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Impressions for Saxophone and Orchestra
Mikis THEODORAKIS (b.1925)

Cretan Concertino (alto and orchestra) arr. Yannis Samprovalakis (1952) [10:44]
Adagio (soprano and strings) (1993) [3:44]
Nikos SKALKOTTAS (1904-1949)

Concertino (soprano and strings) arr. Yannis Samprovalakis (1939) [11:38]
Theodore ANTONIOU (b.1935)

Concerto Piccolo (alto and orchestra) (2000) [16:00]
Minas ALEXIADIS (b.1960)

Phrygian Litany (soprano and orchestra) [7:53]
Vassilis TENIDIS (b.1936)

Rhapsody of Pontos (alto and orchestra) (1997) [13:24]
Manos HADJIDAKIS (1925-1994)

Mr Knoll from Gioconda’s Smile op. 22 (alto and orchestra) [3:39]
Theodore Kerkezos (saxophones)
Thessaloniki State Symphony Orchestra/Myron Michailidis
rec. Aristotle University Hall, Thessaloniki, Greece, 12-15 December 2005, 29-31 March 2006. DDD
NAXOS 8.557992 [67:09]

 

Apparently the start of another series from Naxos – Greek Classics – there is a double attraction here: the instrument and the origins of the music. But if you glanced casually at the information above and thought that you’d never heard anything by these composers, you might well be wrong since Mikis Theodorakis and Manos Hadjidakis wrote the music for the films Zorba the Greek and Never on Sunday respectively. Theodorakis is also well-known politically for opposing the military regime of the late 1960s and early 1970s. He was initially locked up and tortured, and then like Hadjidakis went into exile. Both returned to their homeland and in the 1990s Theodorakis became a minister in the Greek government.

Theodorakis was born on the island of Chios but his Concertino derives inspiration from the traditional music of Crete. Originally conceived as a sonatina for violin and piano in 1952, it has only very recently been arranged for alto saxophone and orchestra by Yannis Samprovalakis. Like all the other works on the disc, this is its first recording. In three movements, it is attractive with a particularly winsome finale which alternately makes great demands on the fingers of the soloists and then relaxes into gorgeous lyricism. The soulful adagio which follows dates from 1993 and is for soprano saxophone with only strings and percussion as accompaniment.

The next Concertino has also been arranged recently by Samprovalakis. As a young man the composer Skalkottas went to Berlin to study with Schoenberg. He returned to Athens and earned his living as a back desk violinist whilst composing extensively both tonal and atonal music in which there was no interest all. He died of a strangulated hernia on the day his second son was born. Posthumous recognition of his music seems to be gaining momentum. The work played here was written in 1939 for oboe and piano and has been the subject of other arrangements. Also structured in three movements, this tonal work has greater depths than anything else on the disc. The deeply searching slow movement, which also includes a solo violin part, is notable.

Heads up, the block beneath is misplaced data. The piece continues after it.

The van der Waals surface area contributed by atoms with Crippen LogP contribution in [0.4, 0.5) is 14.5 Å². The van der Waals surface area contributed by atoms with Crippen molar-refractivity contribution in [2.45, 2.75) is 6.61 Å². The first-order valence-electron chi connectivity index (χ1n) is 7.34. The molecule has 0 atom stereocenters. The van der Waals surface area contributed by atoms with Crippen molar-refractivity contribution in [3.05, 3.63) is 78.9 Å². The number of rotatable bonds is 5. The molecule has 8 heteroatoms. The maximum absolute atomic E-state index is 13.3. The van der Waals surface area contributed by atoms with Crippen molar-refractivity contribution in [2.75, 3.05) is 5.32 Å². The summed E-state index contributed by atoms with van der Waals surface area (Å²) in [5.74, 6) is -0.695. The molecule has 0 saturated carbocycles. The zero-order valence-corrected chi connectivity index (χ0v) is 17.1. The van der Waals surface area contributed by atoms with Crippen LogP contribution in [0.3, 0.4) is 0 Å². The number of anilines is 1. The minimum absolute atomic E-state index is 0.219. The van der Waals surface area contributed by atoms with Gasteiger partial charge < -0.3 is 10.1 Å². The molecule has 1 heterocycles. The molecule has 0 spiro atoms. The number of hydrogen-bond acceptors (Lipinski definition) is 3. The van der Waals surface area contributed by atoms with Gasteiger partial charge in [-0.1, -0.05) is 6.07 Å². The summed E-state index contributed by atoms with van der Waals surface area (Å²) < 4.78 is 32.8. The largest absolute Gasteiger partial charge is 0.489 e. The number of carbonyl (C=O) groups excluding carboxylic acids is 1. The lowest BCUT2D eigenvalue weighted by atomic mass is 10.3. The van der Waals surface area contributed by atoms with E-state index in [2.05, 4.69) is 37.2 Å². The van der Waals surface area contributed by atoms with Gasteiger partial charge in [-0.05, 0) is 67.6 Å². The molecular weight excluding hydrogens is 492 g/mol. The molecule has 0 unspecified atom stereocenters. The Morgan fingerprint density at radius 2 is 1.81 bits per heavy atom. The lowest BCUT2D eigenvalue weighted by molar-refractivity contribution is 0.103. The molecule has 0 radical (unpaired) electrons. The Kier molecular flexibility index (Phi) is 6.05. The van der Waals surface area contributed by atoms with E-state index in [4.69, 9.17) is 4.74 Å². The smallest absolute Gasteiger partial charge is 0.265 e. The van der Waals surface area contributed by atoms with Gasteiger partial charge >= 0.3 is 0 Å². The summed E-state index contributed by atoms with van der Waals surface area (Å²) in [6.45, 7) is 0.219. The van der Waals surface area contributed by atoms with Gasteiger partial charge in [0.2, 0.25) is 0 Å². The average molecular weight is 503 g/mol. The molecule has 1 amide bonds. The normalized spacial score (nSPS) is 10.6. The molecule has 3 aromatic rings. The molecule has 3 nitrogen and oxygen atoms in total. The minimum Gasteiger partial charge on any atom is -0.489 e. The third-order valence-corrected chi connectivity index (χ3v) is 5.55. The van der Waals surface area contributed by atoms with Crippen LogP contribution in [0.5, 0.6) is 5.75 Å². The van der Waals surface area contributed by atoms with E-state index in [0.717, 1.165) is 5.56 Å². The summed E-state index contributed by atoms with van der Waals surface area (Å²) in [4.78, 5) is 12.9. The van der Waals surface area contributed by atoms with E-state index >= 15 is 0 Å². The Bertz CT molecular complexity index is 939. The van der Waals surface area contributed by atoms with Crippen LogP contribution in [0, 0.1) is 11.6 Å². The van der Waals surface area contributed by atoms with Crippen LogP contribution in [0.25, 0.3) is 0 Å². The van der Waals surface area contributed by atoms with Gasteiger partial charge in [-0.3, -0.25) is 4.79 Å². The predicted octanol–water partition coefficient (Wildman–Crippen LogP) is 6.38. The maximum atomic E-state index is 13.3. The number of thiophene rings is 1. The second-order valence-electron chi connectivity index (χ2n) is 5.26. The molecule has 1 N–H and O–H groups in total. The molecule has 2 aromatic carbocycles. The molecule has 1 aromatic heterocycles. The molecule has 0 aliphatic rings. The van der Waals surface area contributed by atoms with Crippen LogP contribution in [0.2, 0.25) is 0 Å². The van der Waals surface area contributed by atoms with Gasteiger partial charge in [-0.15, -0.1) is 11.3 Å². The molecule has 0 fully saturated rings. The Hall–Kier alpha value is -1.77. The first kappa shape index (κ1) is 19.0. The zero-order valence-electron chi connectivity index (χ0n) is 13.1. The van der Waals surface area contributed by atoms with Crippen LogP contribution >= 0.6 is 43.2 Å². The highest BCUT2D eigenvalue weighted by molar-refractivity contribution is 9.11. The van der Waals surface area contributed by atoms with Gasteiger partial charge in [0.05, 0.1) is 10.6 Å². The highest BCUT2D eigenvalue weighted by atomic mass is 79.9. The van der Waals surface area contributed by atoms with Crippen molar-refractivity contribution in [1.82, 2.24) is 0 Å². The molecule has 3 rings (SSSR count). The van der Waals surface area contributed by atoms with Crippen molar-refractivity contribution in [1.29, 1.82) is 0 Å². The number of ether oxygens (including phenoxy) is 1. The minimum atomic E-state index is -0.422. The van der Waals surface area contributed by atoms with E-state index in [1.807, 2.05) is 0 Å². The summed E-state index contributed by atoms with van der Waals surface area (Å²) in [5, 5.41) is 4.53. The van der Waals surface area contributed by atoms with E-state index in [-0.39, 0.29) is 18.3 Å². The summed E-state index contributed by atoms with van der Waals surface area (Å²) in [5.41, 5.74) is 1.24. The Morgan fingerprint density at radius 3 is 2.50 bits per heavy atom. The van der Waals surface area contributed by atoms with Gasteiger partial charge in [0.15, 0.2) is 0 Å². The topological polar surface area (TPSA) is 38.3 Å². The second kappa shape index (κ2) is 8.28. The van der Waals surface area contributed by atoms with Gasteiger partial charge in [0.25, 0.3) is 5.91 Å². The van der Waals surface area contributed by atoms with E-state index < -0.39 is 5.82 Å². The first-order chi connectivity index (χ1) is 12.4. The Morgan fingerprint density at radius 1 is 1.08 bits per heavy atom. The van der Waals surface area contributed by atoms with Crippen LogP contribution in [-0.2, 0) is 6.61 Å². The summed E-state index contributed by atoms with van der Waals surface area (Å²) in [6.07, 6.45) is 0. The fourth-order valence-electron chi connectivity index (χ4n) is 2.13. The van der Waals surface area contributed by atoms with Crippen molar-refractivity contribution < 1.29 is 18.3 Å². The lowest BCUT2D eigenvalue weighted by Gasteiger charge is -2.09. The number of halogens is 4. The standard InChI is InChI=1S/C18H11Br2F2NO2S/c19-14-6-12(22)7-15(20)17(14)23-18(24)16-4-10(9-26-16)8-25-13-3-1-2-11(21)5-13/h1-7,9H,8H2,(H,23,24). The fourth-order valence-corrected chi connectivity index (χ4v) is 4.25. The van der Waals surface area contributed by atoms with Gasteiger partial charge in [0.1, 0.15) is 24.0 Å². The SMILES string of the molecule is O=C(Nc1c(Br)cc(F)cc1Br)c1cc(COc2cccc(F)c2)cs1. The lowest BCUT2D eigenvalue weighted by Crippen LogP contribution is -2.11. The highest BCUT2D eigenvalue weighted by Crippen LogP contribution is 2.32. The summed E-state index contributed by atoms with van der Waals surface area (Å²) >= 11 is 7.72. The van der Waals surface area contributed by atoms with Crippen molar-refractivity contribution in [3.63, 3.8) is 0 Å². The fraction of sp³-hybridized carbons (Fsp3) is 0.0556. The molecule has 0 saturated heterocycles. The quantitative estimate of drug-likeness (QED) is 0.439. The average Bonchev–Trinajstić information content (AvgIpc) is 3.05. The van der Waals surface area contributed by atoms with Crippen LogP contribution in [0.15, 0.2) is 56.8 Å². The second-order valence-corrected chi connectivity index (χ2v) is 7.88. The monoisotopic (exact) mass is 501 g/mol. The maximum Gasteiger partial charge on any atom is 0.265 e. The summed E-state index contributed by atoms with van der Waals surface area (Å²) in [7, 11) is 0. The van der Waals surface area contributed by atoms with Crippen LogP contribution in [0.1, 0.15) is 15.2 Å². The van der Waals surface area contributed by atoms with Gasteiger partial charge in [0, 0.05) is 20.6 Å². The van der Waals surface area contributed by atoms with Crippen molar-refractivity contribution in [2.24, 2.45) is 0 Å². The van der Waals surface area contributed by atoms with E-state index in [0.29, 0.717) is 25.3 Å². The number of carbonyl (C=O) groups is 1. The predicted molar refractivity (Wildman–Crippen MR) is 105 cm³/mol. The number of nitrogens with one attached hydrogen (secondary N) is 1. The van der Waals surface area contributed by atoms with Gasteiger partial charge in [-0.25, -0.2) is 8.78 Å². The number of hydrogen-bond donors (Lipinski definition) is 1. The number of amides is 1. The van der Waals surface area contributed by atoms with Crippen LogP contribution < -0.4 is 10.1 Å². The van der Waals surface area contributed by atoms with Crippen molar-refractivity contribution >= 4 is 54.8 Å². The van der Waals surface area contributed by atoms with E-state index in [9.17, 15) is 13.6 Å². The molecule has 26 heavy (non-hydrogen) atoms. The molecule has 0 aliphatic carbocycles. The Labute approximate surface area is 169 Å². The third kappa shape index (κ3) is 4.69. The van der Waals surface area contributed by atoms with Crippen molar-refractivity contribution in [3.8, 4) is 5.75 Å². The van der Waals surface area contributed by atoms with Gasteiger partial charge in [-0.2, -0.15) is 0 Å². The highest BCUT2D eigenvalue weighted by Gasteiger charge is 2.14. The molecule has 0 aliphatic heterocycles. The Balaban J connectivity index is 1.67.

The Concerto Piccolo by Antoniou is played on the alto saxophone and was written in 2000 for the present performer. The composer has been a significant figure on the US musical scene since the 1970s and that is detectable in this music although Greek rhythms are also present. The three-movement structure is episodic and the percussion are prominent in the dances of the second movement.

The Phrygian Litany by Alexiadis is again dedicated to saxophonist Theodore Kerkezos. This is an extended song based on traditional music from Asia Minor. The inspiration for the Rhapsody of Pontos also comes from Asia Minor – this area is now part of Turkey and has a complex history. Some members of the family of the composer Tenidis came from the area. He initially trained as a lawyer before concentrating on music and becoming a conductor. The work dates from 1997 and often sounds quite oriental. The final piece – Mr Knoll – is taken from Gioconda’s Smile a famous collection of instrumental songs. With an additional unaccredited bouzouki solo, this concludes the disc on an impassioned note.

Theodore Kerkezos is a most impressive player who is strongly associated with much of this music. The supporting cast and engineers have also done a fine job and there are good notes. Whether your motivation is to hear music for the saxophone or from Greece, this disc is an unmissable bargain.

Patrick C Waller

 


 



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